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Tire Sensors of the Future

The common household tire gauge may soon turn obsolete thanks to self-powered RFID sensor tags currently in the works at The Ohio State University.

RFID is an acronym meaning Radio Frequency Identification. Once fully realized, the technology will not only allow drivers to check vehicle tire pressure wirelessly, but also document the number of tire rotations and list ongoing wear and tear. Additionally, as opposed to traditional battery-operated sensors, the technology is powered from the energy harvested by the movement of the tire itself.

Ohio State electrical and computer engineering third-year MS student, Navtej Singh Saini, presented this sensor research at the recent Consortium on Electromagnetic and Radio Frequencies (CERF), an event which highlighted numerous projects coming out of the ElectroScience Lab (ESL) at Ohio State. ESL serves as one of the largest radio frequency and optics research laboratories in the world.

Third-year ECE MS student Navtej Singh SainiSaini spoke about his research and how he sees it in a broad sense.

“The research is basically (the) development of smart tire sensors using radio frequency ID. The whole purpose of doing this is that current sensor technology for tires is limited and expensive. For example, a single tire pressure sensor costs $30 dollars, plus it has a battery and has to be replaced,” he said.

Saini also summed up the importance behind the RFID sensor technology.

“One of the goals is obviously tire safety and knowing where tires failed,” he said.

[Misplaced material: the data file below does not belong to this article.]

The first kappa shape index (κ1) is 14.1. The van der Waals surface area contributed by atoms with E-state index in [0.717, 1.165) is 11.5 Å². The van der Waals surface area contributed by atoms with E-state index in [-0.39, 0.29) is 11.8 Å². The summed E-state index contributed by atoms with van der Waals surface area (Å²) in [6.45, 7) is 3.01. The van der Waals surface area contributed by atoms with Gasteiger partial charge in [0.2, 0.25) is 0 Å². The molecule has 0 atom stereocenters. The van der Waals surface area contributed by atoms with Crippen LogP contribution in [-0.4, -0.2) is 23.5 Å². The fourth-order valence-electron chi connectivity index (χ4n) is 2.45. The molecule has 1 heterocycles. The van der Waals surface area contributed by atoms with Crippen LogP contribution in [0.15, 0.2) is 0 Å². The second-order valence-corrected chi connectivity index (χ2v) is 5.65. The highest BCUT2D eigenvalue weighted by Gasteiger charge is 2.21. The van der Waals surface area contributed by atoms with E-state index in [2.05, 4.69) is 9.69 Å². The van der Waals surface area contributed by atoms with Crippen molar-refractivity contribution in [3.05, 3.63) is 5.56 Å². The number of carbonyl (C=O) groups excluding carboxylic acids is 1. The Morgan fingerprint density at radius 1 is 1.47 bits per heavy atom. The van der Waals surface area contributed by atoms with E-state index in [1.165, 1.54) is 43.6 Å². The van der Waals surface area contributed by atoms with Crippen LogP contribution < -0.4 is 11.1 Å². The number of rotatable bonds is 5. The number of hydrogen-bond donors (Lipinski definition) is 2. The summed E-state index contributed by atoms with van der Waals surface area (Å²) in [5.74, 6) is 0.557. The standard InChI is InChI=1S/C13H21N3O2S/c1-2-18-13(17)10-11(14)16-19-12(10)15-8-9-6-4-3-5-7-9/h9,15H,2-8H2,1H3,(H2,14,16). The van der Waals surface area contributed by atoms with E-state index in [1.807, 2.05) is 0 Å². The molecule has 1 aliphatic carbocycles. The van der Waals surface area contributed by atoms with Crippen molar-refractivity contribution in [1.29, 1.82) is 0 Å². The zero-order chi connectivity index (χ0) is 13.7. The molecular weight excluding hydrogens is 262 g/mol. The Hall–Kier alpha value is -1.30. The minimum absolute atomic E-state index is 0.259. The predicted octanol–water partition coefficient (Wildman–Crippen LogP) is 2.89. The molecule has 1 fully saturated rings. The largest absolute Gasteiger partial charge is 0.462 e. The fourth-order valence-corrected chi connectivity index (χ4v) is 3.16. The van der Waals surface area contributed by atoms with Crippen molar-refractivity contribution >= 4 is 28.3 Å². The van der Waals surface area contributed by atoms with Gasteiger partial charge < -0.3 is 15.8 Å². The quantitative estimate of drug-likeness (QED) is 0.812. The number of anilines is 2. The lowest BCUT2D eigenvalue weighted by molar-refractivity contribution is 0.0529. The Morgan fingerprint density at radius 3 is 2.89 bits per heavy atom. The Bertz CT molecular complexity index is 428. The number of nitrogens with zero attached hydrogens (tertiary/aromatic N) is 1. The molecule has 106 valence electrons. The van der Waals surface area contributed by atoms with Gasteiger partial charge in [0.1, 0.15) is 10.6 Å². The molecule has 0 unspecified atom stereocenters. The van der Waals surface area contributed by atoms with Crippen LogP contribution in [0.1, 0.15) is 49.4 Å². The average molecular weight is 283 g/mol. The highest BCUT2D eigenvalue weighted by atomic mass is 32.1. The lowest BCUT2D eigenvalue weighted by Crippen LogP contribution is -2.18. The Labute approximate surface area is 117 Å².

A 2012 study by the National Highway Traffic Safety Administration found cars driving on underinflated tires are three times more likely to be involved in a crash, compared to those driving under proper inflation. Underinflated tires can also lead to overheating and failure, while increasing the risk of rollovers in SUVs.

In terms of where this research can go in the future, Saini looks to the possibility of further uses and wider implementations.

“What I see more from this research is that this is not just limited to tires,” he said. “What we will be coming up with is a self-powered wireless sensor that is cheap and cost effective. Basically, it can be used in daily life – wireless networks where you can have multiple of these communicating with each other. These things already exist, but to bring them at low power, and with different energy-harvesting mechanisms, that is something that can be used in day to day life, like the internet.”

Saini collaborated on the RFID sensor research with ESL co-authors Shuai Shao, Asmina Kiourti, Robert Burkholder, and John Volakis.

Originally from India, Saini received his undergraduate degree from VIT University, a highly-acclaimed private engineering institution. In terms of his own future in the field of engineering, the student said he is interested in exploring both industry and academia opportunities, but neither route is set in stone.

“For now, I am split between a PhD and a job. I have never worked before in the industry so my goal is now to graduate and get industry experience, and maybe if I feel it is not up to what I expected, come back for a PhD. That’s something I don’t have much long term vision for,” he said, then considered, “but I feel like that is every student.”

Article contribution by ECE Student PR Writer, Stephanie Wise